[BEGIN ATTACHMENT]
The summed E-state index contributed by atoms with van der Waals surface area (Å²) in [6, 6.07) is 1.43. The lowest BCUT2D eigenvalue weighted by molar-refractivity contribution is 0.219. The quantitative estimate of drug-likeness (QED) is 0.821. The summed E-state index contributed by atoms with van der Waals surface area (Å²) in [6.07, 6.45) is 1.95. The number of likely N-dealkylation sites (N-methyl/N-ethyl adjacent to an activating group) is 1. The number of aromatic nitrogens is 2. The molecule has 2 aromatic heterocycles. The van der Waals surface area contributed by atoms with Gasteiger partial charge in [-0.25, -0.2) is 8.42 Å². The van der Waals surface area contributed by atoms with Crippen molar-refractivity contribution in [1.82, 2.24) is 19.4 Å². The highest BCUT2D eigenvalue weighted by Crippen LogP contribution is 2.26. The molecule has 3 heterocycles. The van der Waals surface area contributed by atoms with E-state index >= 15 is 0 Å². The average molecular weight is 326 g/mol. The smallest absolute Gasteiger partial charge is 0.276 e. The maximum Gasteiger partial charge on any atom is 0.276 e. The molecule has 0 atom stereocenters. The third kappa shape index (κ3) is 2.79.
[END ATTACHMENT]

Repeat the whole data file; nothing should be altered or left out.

The summed E-state index contributed by atoms with van der Waals surface area (Å²) in [6, 6.07) is 1.43. The lowest BCUT2D eigenvalue weighted by molar-refractivity contribution is 0.219. The quantitative estimate of drug-likeness (QED) is 0.821. The summed E-state index contributed by atoms with van der Waals surface area (Å²) in [6.07, 6.45) is 1.95. The number of likely N-dealkylation sites (N-methyl/N-ethyl adjacent to an activating group) is 1. The number of aromatic nitrogens is 2. The molecule has 2 aromatic heterocycles. The van der Waals surface area contributed by atoms with Gasteiger partial charge in [-0.25, -0.2) is 8.42 Å². The van der Waals surface area contributed by atoms with Crippen molar-refractivity contribution in [1.82, 2.24) is 19.4 Å². The highest BCUT2D eigenvalue weighted by Crippen LogP contribution is 2.26. The molecule has 3 heterocycles. The van der Waals surface area contributed by atoms with E-state index >= 15 is 0 Å². The average molecular weight is 326 g/mol. The smallest absolute Gasteiger partial charge is 0.276 e. The maximum Gasteiger partial charge on any atom is 0.276 e. The molecule has 0 atom stereocenters. The third kappa shape index (κ3) is 2.79.